To summarize, having even one child is enough to fulfil the mitzvah, while having four might be considered an ideal, and in the Torah the maximum we see for any one married couple appears to be seven children. (Jacob did have thirteen, though with four wives. His son Gad had seven children, while Benjamin had ten through two wives. Earlier on, in Genesis 10, we saw that Yefet had seven children, too, following the Flood. The only figures who had a greater number of children were Canaan and Yoktan, but they likely had multiple wives.)

The Critical Factor

There are undoubtedly many factors when it comes to family planning. Some look to finances first, while others are primarily concerned with health (both of parents and children). Others might even look more broadly at the environment and human populations at large. There are many spiritual considerations, too, including a desire to boost dwindling Jewish numbers, to increase the potential for Torah and mitzvot, and to hasten the coming of Mashiach—as our Sages teach (on that same page of Talmud explored above, Yevamot 62a) that the Redemption will not come until all souls destined to live are born.

Each soul must be born because each soul has a reason for existing. Every soul has a unique purpose that it must fulfil before the story of mankind can come to its conclusion. Beautifully, the word for an infant is tinok (תינוק), a perfect anagram and numerical equivalent of tikkun (תיקון), since every child comes into this world with its own rectification. Having children is also a tikkun for the parents, of course, and is an enormous challenge that serves as one of the greatest tools for refinement.

When it comes to refinement, there are six major qualities we are meant to focus on in this world—the six middot of Zeir Anpin (see image above, in red): Chessed, kindness, love, and unconditional giving; Gevurah, restraint and self-discipline; Tiferet, balance and truth; Netzach, persistence, diligence, and faith; Hod, gratitude and acknowledgement; and Yesod, righteousness and sexual purity. Perhaps this is yet another deeper meaning behind the Midrash of the sextuplets, to remind us that bearing children comes with a tremendous responsibility and we mustn’t forget those six vital qualities—both to be developed within us, and to be instilled in our children.

And for those who, for reasons outside of their control, are unable to have physical children, let it be remembered that the unions of such couples are not fruitless: As the Arizal taught, they produce spiritual children, the souls of which become the new Jewish souls received by converts! We learn this from Abraham and Sarah, who could not have kids for many years but are said to have “made souls” nonetheless (Genesis 12:5). There are other spiritual rectifications at play in these situations as well. Suffice it to say, in the language of the Arizal’s scribe Rabbi Chaim Vital, that these unions “uphold entire spiritual worlds” (see the first mitzvah in Sha’ar HaMitzvot).

Having said all that, the most critical factor when it comes to planning the number of (physical) children is time. Unfortunately, time is limited, and there is only so much a person can accomplish in a day, and so much time that a person can devote to others. Each child requires from their parents a huge investment of time first and foremost. It is not enough to only feed the kids and keep them safe from harm—animals do that, too. What humans need is to spend direct quality time with their children, and the more the better.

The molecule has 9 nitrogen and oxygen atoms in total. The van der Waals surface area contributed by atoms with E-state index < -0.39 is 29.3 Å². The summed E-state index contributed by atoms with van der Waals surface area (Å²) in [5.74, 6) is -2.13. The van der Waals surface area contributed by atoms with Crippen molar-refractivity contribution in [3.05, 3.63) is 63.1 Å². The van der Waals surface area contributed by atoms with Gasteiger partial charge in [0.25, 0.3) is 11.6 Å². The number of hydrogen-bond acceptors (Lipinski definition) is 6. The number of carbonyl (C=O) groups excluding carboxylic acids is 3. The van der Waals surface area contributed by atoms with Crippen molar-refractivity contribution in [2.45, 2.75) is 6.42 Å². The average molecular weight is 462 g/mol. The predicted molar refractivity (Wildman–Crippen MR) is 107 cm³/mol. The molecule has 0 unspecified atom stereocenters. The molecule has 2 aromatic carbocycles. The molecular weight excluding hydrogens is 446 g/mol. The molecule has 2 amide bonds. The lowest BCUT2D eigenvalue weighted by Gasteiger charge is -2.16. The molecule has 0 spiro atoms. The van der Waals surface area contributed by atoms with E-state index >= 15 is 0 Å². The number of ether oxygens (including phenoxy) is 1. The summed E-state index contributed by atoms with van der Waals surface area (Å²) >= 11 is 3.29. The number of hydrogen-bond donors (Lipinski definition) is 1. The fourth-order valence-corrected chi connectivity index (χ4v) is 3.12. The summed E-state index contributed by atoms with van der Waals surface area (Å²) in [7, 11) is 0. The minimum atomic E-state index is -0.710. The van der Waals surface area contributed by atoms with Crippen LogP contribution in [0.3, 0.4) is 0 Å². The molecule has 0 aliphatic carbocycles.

The Torah speaks of time using the term sha’ah (שעה). In our daily lives, we often replace time with our children by giving them toys, games, and other entertainment instead—what would be called in the Torah’s language a sha’ashua (שעשוע). Comparing these two words, we find that a sha’ashua can literally be translated as a “time-filler”, or “time-spender”. We can learn from this that we should be giving our children less sha’ashuim and more of our sha’ah. In fact, God refers to Israel as His yeled sha’ashuim (Jeremiah 31:19), from which we can further learn that the child should be the sha’ashua for the parent, ie. spend time with your child instead of giving them something to spend time with!

With that, we can go back once more to the Midrash of the six. Why six? We have an interesting scientific phenomenon in that we use a base-10 metric scale for measuring just about everything—distance, mass, voltage, volume, etc.—except for measuring time. Instead of base-10, time is measured in base-6, in multiples of 6, with 60 seconds in a minute and 60 minutes in an hour and 24 hours in a day (we’ve explored elsewhere how a day is best structured in four segments of 6 hours).

And so, perhaps the hidden message of the Midrash in tying the number six to children is to consider the amount of time invested in each one, and to remember that proper parenting requires patience. To answer the original question, there is no ideal number of kids to have. It all depends on how much time can be devoted to them so that none are neglected and all can grow to be proper, fulfilled human beings, embodying the positive aspects of those six central middot. Some parents might have enough time for ten children while others struggle to have enough even for one.

In today’s fast-paced, complex, and over-burdened life, it can be very hard to find time. Yet, God commanded us to announce the new months and new years, and gave us a Torah calendar that is fluid and dynamic—even the value of an “hour”, a sha’ah, changes over the course of the year! It teaches us not to surrender to time or feel constrained by it, but rather to overcome its limitations and make time. After all, if modern science has taught us anything, it’s that time is relative.